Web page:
Define liberty

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Ugh. This is the kind of logic a philosophy professor professes? http://www.theglobeandmail.com/commentary/morgentalers-legacy-is-a-diminished-liberty-in-canada/article12258407/

My goal isn’t to get into the debate on abortion. I have my own opinion, and it would probably displease hardliners in both camps. What I will express a view on, though, is what I view as shoddy thinking, and by a philosophy professor no less.

This quote: “In 1988, the Supreme Court declared Canada’s longstanding abortion law unconstitutional. Since then, there has been no law. Dr. Morgentaler desired such an outcome, and marked it with annual celebration. But its result has been a diminished liberty in Canada. The voices of Canadian citizens – and MPs like Mr. Warawa – who view abortion as a violation of human rights have been politically and culturally sidelined.”

No, no, no. If Morrissey wanted to argue abortion diminishes liberty in a most basic sense – arguing that he thinks a zygote is a person and denying life is the most catastrophic infringement of liberty one can impose – he would be on firmer footing. Not because I agree or not with that view of zygotes, but because there’s a logic-based argument to be made.

But defining liberty as the right of religious people to not be “sidelined” doesn’t work.

To be clear, I understand he isn’t saying liberty is being impeded because religious people don’t have the right to stop abortion. My reading is that he’s saying it’s being impeded because anti-abortionists are being excluded from the conversation about abortion. And he’s right: that’s a kind of infringement of liberty – but an extremely narrow one.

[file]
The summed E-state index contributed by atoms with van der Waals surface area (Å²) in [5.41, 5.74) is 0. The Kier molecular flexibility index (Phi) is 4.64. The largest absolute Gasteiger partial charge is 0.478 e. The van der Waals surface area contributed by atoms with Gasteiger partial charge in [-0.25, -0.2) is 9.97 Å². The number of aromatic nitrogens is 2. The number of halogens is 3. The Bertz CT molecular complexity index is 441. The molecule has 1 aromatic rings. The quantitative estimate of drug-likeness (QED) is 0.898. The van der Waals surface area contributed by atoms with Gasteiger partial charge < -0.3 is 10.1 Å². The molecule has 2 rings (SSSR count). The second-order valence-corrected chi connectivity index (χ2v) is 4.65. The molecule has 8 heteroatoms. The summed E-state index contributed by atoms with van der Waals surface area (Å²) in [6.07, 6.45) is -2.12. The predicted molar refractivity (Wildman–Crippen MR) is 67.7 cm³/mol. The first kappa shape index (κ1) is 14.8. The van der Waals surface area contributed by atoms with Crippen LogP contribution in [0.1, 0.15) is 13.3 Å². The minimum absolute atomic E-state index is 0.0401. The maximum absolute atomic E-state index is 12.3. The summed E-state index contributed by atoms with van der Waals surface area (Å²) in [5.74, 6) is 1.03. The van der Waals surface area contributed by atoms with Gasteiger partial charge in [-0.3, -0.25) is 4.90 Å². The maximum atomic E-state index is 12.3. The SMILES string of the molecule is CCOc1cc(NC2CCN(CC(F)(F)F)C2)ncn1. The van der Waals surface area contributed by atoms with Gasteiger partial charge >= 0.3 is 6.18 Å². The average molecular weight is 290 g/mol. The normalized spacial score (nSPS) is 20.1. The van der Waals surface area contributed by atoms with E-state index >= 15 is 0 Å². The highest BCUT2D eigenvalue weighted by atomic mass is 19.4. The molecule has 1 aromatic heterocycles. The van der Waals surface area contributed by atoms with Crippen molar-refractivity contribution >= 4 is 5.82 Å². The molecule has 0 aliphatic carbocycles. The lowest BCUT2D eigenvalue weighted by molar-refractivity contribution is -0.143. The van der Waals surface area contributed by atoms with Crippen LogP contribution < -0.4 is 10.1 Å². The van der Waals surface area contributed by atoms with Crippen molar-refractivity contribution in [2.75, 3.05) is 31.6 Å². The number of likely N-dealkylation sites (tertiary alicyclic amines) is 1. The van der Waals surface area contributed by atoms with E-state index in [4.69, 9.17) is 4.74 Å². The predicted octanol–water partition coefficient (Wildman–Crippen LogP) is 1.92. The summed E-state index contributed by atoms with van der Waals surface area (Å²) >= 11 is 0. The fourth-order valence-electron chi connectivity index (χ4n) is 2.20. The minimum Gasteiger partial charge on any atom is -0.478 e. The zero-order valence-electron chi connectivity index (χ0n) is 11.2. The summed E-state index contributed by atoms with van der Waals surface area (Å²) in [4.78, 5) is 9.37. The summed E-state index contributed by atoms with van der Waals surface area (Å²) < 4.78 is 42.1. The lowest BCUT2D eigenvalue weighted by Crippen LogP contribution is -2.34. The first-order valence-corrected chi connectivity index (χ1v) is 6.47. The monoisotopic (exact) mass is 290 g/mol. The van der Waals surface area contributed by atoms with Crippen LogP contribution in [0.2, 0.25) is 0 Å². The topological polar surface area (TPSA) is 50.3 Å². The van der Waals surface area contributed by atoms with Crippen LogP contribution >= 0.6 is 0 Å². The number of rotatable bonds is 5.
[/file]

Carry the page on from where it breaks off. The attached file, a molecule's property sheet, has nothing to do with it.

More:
Why would they want to be heard? Well, presumably because they would like to persuade a majority of people to ban abortion. If it worked and abortion were banned, this freedom to express oneself would, in practice, lead to the stifling by law of the freedom to have an abortion. So while he’s technically right, in outcome he’s suggesting a bizarre form of liberty: in essence, the liberty to talk in a national forum about stifling other people’s liberty.

The mention of MP Warawa muddies the water a little. I happen to think backbench MPs should have a voice in Parliament, including Warawa. But there’s a difference between a democratic political mechanism that doesn’t give him a platform and him not having the freedom to voice his views. He is free to speak in the same way we’re all free to speak. Stifling Warawa is a serious problem, but it’s a problem related to the way Parliament and parties run, not a fundamental attack on the right to hold opinions and express them. And there is no law against abortion being mentioned in Parliament, it’s just that no party has found it politically expedient to raise the topic.

Your liberty is about you. Your liberty isn’t about other people. Your freedom doesn’t include the freedom to force others to do what you want. You have the freedom to speak but your freedom doesn’t include forcing others to listen. It’s disappointing that a philosophy professor apparently can’t, in my view, see the forest for the trees.

Morrissey isn’t saying what follows, but it seems of a kind to me to the opinion too often espoused by puritans and moral conservatives: My right to freedom extends to not letting you live your life in a way that offends me.

I freakin’ hate that kind of moral overreach. It’s there in the marijuana prohibition, it’s there in liquor laws, it’s there in the laws that apply to the sex trade, it’s (been) there in the treatment of same sex couples, it’s even there in tax codes and the social engineering projects that drive big government. And at its most basic, it’s an anti-liberty urge. It’s about stifling freedom, not extending it.

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